23. Pinzón-Flórez CE, Fernández-Niño JA, Ruiz-Rodríguez M, Idrovo ÁJ, Arredondo López AA (2015) Determinants of Performance of Health Systems Concerning Maternal and Child Health: A Global Approach. PLoS ONE 10(3): e0120747 doi: 10.1371/journal.pone.0120747 [PMC free article] [PubMed]
24. DANE. Población y demografía. [Online]. [cited 2014 02 15. Available from: from:
25. DANE. Pobreza monetaria por departamentos. [Online]. [cited 2014 02 18. Available from:
26. Asociación Probienestar de la Familia Colombiana, Ministerio de la Protección Social y Agencia de los Estados Unidos para el Desarrollo Internacional. Encuesta Nacional de Demografía y Salud 2010 Bogotá: Printex Impresores Ltda; 2011.
27. Profamilia, Ministerio de Salud y de Protección Social, Encuesta Nacional de Demografía y Salud–ENDS. Imprenta Nacional de Colombia, Bogotá, D.C., Colombia. 2012
28. Departamento Nacional de Planeación. Asignación histórica de las participaciones territoriales 1994–2013. 2013 April 09. Disponible:​llo-territorial/Paginas/historico-de-par​ticipaciones-territoriales.aspx. Acceso 2015 Feb 20.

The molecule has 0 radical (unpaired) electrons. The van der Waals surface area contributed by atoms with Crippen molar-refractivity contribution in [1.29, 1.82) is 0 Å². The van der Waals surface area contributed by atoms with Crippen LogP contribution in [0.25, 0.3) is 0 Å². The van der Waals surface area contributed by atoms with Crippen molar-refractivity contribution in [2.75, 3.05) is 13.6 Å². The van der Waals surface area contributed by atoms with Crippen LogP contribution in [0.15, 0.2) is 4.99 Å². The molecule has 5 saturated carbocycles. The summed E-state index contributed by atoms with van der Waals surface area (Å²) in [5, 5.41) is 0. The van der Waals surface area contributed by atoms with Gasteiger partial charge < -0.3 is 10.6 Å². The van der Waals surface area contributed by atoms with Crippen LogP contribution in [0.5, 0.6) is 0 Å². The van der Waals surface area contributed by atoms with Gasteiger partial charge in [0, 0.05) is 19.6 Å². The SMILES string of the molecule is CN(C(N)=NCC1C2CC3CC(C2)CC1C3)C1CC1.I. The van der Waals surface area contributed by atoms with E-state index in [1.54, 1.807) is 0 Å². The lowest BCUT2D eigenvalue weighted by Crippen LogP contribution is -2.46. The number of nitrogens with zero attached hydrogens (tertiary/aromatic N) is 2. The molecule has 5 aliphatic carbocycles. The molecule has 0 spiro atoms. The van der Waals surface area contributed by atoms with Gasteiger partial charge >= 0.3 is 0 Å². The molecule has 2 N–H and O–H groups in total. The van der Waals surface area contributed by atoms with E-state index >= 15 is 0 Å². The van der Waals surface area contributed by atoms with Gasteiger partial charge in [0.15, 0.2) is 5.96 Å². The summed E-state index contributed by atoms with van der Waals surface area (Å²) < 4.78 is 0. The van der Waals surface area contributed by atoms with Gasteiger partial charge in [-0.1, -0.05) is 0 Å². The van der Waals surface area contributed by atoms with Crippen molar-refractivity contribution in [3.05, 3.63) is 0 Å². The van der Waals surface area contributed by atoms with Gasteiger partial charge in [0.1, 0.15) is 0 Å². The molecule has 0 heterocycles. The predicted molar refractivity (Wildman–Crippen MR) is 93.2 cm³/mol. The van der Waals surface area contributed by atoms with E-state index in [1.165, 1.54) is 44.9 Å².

29. Organización Panamericana de la Salud, Organización Mundial de la Salud. Clasificación estadística internacional de enfermedades y problemas relacionados con la salud. Washington: Organización Panamericana de la Salud; 2008. pmid: 17941754
30. Newman LA. The health care system as a social determinant of health: qualitative insights from South Australian maternity consumers. Australian Health Review 33(1) 62–71 [PubMed]
31. Vora KS, Koblinsky SA, Koblinsky MA. Predictors of maternal health services utilization by poor, rural women: a comparative study in Indian States of Gujarat and Tamil Nadu. J Health Popul Nutr. 2015. July 31;33(1):9. [PMC free article] [PubMed]
32. Naim A, Feldman R, Sawyer R. A Needs Assessment of Health Issues Related to Maternal Mortality Rates in Afghanistan: A Pilot Study. Int Q Community Health Educ. 2015;35(3):259–69 doi: 10.1177/0272684X15575319 [PubMed]
33. Bentler PM. EQS Structural Equations, 7a. edición, University of California, 1995.
34. Raykov TA, Marcoulides GA. First Course in Structural Equation Modeling, 1a. edición, Lawrence Erlbaum Associates, Publishers, 2000.